Tuesday, December 29, 2009

American Muslims Must Balance Caution with Hope

By Nihad Awad

As American Muslims hope for better civil liberties protections, increased inclusion in society and improved relations with the Islamic world in the next decade, that hope must be balanced with the reality that Muslims and Islam are often viewed with suspicion in the post-9/11 era.

American Muslims should continue to demonstrate to their fellow citizens that Islam is a vital and productive part of our nation’s social and religious fabric.

This can be accomplished by taking our dinner table conversations about healthcare, education and the economy into the public sphere. Our faith preaches charitable giving. That value can become manifest by joining with like-minded partners to end hunger in America and around the world.

Our community should partner with the new administration to help project the best of our nation’s universal values of freedom and justice to the world. This includes continuing to speak out forcefully against those who falsely claim religious justification for un-Islamic acts.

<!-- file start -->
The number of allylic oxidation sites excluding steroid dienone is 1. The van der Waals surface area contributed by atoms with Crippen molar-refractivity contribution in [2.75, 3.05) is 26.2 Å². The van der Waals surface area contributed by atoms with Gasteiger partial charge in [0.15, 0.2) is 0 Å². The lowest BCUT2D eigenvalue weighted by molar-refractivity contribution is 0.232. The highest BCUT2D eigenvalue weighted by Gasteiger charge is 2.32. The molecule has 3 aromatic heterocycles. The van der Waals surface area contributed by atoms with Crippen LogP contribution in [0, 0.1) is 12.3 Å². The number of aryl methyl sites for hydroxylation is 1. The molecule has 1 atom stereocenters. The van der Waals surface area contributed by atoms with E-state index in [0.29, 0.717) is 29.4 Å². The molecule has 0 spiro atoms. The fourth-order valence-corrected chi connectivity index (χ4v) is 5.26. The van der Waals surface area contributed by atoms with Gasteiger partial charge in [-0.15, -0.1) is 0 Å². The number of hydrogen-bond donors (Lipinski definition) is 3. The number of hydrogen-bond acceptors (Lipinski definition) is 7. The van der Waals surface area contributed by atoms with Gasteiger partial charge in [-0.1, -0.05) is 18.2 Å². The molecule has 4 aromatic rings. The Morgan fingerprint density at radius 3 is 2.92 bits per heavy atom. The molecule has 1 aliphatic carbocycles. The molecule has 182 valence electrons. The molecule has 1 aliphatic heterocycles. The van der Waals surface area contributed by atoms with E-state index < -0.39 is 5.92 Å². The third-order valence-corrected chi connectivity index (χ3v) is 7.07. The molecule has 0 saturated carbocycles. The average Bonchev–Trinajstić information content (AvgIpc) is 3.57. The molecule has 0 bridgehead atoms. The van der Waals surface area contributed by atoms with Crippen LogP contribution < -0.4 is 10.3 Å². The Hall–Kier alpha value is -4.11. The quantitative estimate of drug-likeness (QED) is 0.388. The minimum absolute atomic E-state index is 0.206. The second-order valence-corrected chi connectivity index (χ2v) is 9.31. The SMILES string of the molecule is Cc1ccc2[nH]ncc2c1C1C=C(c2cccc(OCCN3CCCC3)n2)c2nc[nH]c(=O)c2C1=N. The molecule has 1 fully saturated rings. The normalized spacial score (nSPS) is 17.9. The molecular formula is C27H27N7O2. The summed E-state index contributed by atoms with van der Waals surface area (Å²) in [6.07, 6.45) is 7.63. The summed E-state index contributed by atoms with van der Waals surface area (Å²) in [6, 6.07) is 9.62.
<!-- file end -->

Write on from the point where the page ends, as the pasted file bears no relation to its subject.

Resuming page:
Our youth should focus on entering the public service sector, whether working on Capitol Hill, in the media or running free clinics.

Islamophobia must be confronted. An anti-Muslim fear industry has flourished in America in recent years. All Americans must repudiate these hate-mongers with the same determination that won America’s women the right to vote, challenged McCarthyism and ended racial segregation.

The rights enjoyed in our nation are part of what creates long lines of hopeful immigrants around our embassies worldwide. Some post-9/11 laws have eroded these rights. Muslims must not be shy or hesitant about protecting civil liberties.

These actions, which are designed to promote common values and prevent conflicts, are certain to help move American Muslims from being a suspect community to one that is celebrated for its positive contributions.


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